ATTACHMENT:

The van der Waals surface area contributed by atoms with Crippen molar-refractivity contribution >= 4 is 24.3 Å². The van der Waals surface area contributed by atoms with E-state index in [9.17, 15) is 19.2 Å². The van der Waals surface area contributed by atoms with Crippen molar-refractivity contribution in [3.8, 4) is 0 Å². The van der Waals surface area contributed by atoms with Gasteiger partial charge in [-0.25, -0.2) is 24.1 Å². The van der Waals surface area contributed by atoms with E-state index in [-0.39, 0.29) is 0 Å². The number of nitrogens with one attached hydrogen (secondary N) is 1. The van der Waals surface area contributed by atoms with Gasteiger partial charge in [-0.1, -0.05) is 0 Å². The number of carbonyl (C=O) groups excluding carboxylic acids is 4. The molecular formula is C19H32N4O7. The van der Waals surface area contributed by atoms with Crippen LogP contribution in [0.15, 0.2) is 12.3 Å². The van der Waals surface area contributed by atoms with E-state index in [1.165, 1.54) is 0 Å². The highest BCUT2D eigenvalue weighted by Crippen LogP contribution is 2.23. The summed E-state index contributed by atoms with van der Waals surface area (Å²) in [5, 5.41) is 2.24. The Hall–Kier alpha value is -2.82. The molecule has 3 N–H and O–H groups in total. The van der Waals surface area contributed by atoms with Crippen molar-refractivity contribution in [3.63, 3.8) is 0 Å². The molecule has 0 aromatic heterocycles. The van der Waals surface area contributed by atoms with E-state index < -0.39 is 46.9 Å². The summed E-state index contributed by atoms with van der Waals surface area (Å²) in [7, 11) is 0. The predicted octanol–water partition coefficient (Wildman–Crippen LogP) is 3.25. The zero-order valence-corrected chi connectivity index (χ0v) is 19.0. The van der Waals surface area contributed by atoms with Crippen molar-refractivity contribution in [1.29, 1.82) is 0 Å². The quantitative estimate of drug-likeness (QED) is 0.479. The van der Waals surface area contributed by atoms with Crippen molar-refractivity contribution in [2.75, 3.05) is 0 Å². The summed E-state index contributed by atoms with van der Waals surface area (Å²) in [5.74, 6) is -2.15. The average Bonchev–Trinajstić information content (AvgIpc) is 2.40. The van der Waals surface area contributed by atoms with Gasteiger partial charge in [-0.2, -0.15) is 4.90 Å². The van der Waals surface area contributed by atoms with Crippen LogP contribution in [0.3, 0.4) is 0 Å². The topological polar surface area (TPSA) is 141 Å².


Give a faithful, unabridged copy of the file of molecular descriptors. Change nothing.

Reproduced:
The van der Waals surface area contributed by atoms with Crippen molar-refractivity contribution >= 4 is 24.3 Å². The van der Waals surface area contributed by atoms with E-state index in [9.17, 15) is 19.2 Å². The van der Waals surface area contributed by atoms with Crippen molar-refractivity contribution in [3.8, 4) is 0 Å². The van der Waals surface area contributed by atoms with Gasteiger partial charge in [-0.25, -0.2) is 24.1 Å². The van der Waals surface area contributed by atoms with E-state index in [-0.39, 0.29) is 0 Å². The number of nitrogens with one attached hydrogen (secondary N) is 1. The van der Waals surface area contributed by atoms with Gasteiger partial charge in [-0.1, -0.05) is 0 Å². The number of carbonyl (C=O) groups excluding carboxylic acids is 4. The molecular formula is C19H32N4O7. The van der Waals surface area contributed by atoms with Crippen LogP contribution in [0.15, 0.2) is 12.3 Å². The van der Waals surface area contributed by atoms with E-state index in [1.165, 1.54) is 0 Å². The highest BCUT2D eigenvalue weighted by Crippen LogP contribution is 2.23. The summed E-state index contributed by atoms with van der Waals surface area (Å²) in [5, 5.41) is 2.24. The Hall–Kier alpha value is -2.82. The molecule has 3 N–H and O–H groups in total. The van der Waals surface area contributed by atoms with Crippen molar-refractivity contribution in [3.63, 3.8) is 0 Å². The molecule has 0 aromatic heterocycles. The van der Waals surface area contributed by atoms with E-state index < -0.39 is 46.9 Å². The summed E-state index contributed by atoms with van der Waals surface area (Å²) in [7, 11) is 0. The predicted octanol–water partition coefficient (Wildman–Crippen LogP) is 3.25. The zero-order valence-corrected chi connectivity index (χ0v) is 19.0. The van der Waals surface area contributed by atoms with Crippen molar-refractivity contribution in [1.29, 1.82) is 0 Å². The quantitative estimate of drug-likeness (QED) is 0.479. The van der Waals surface area contributed by atoms with Crippen molar-refractivity contribution in [2.75, 3.05) is 0 Å². The summed E-state index contributed by atoms with van der Waals surface area (Å²) in [5.74, 6) is -2.15. The average Bonchev–Trinajstić information content (AvgIpc) is 2.40. The van der Waals surface area contributed by atoms with Gasteiger partial charge in [-0.2, -0.15) is 4.90 Å². The van der Waals surface area contributed by atoms with Crippen LogP contribution in [0.3, 0.4) is 0 Å². The topological polar surface area (TPSA) is 141 Å².